Hosts Ruth Langsford, Coleen Nolan, Janet Street-Porter and Stacey Solomon were discussing the issue in light of a recent viral Facebook post, where one mother said she was fed up of her son being told he had to share with other children.
'My child is not required to share with yours,' Alanya Kolberg wrote in her message, which has been shared more than 200,000 times.
'If I, an adult, walked into the park eating a sandwich, am I required to share my sandwich with strangers in the park? No! Would any well-mannered adult, a stranger, reach out to help themselves to my sandwich, and get huffy if I pulled it away? No again.'
'So really, while you're giving me dirty looks, presumably thinking my son and I are rude, whose manners are lacking here? The person reluctant to give his 3 toys away to 6 strangers, or the 6 strangers demanding to be given something that doesn't belong to them, even when the owner is obviously uncomfortable?'
'The goal is to teach our children how to function as adults. While I do know some adults who clearly never learned how to share as children, I know far more who don't know how to say no to people, or how to set boundaries, or how to practice self-care. Myself included.'
The presenters had mixed views on the subject, with mum-of-two Stacey being the most vocal.
'First of all, she seems outraged that other children wanted to play with this toy, and I mean come on, of course they do!' she exclaimed.
'If my kids saw a toy at the park they'd be like "let me have a go". You either don’t bring it with you, or I would explain to my children if you want to bring that toy out with you, your new toy that you really don't want to share with anybody, just know that you're going to have to face other people asking you to play with it, and then it's down to you to decide yes or no.'
'If it gets broken, it gets lost, that's your responsibility. Even though my youngest is five I would still say that they're the rules.'
'Moral of the story, don't let your child take a truck or toy that other kids are going to want to play with,' Ruth agreed.
Coleen queried: 'Are you saying that cos they're in a public place though? What if it was at home, do you think he'd have a right then to say "oh no it's mine?" Because I don't think you would,' to which Stacey responded: 'It's up to the individual child, but I'd then ask my child "are you just going to sit at home and play on your own for the rest of your life?"'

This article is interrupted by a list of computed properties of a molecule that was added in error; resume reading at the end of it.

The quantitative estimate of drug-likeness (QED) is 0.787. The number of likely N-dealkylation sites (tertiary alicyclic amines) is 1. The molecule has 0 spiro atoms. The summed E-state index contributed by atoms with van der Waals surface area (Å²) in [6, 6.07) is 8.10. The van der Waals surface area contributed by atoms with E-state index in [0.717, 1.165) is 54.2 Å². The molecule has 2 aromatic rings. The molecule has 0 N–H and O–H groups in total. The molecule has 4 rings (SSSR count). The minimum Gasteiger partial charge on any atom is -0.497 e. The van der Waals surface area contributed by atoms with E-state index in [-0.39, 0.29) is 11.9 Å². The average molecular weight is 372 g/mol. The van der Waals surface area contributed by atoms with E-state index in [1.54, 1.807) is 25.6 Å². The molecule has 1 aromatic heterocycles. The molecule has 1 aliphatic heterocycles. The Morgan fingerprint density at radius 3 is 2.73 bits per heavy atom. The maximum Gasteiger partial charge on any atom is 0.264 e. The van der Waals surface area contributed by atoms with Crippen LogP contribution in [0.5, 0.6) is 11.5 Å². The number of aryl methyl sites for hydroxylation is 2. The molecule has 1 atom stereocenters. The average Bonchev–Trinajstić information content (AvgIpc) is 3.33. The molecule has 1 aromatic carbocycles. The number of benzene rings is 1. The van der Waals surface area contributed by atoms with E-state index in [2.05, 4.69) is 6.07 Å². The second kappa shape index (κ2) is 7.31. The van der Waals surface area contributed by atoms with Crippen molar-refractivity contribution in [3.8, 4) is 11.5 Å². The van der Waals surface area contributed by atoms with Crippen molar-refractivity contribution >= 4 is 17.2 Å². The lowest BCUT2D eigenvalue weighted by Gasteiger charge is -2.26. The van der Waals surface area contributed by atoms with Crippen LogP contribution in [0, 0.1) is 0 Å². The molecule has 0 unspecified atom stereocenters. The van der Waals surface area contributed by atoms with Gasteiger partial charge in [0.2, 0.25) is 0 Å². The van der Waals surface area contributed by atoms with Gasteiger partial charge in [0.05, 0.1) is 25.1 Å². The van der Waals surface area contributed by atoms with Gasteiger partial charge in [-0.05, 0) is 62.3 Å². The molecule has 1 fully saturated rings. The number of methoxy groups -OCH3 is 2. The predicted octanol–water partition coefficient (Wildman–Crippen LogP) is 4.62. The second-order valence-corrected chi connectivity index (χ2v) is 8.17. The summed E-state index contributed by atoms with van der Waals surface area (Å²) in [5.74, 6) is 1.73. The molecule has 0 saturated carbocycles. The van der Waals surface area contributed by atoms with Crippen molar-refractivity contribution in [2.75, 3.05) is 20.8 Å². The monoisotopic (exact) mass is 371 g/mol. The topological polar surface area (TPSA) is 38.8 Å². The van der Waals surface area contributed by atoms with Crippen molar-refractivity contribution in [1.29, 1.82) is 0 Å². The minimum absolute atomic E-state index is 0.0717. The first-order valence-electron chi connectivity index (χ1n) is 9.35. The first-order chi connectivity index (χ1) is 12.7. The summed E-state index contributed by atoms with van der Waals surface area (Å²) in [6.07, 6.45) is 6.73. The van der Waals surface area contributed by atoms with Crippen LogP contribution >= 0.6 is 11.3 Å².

'Why is sharing so brilliant?' Janet asked. 'Let's not glorify sharing.'
Stacey added that Alayna's sandwich analogy was very different, because it wasn’t about the interaction between the children. 'If he had food, I wouldn’t say give away all your food son!' she quipped.
Twitter users have also had their say, with many saying that they 'totally agree' with the fact that children should not be forced to share their belongings if they don't want to.
'I totally agree about the not forcing to share. I've had my children's toys broken or stolen by others as the pressure to share,' one viewer wrote.
'Why should kids be taught to share everything all the time?' a second agreed. 'They should be able to choose when & what they want to share.'
'I wouldn't expect to be sharing a sandwich in public so why should a child be expected to share with complete strangers?' a third chimed in, whilst another tweeted: 'Teaching children to share gives them an impression everyone is like that. Kids need toughening up to survive these days.'
However, others believed that those who encouraged sharing were in the right. 'I'm with Stacey. The sandwich analogy is ridiculous. Of course you ain't going to share your lunch. Interacting? Fine. #LooseWomen' one stated.
Meanwhile, one questioned: 'What kind of crappy parent teaches their child not to share? #LooseWomen'
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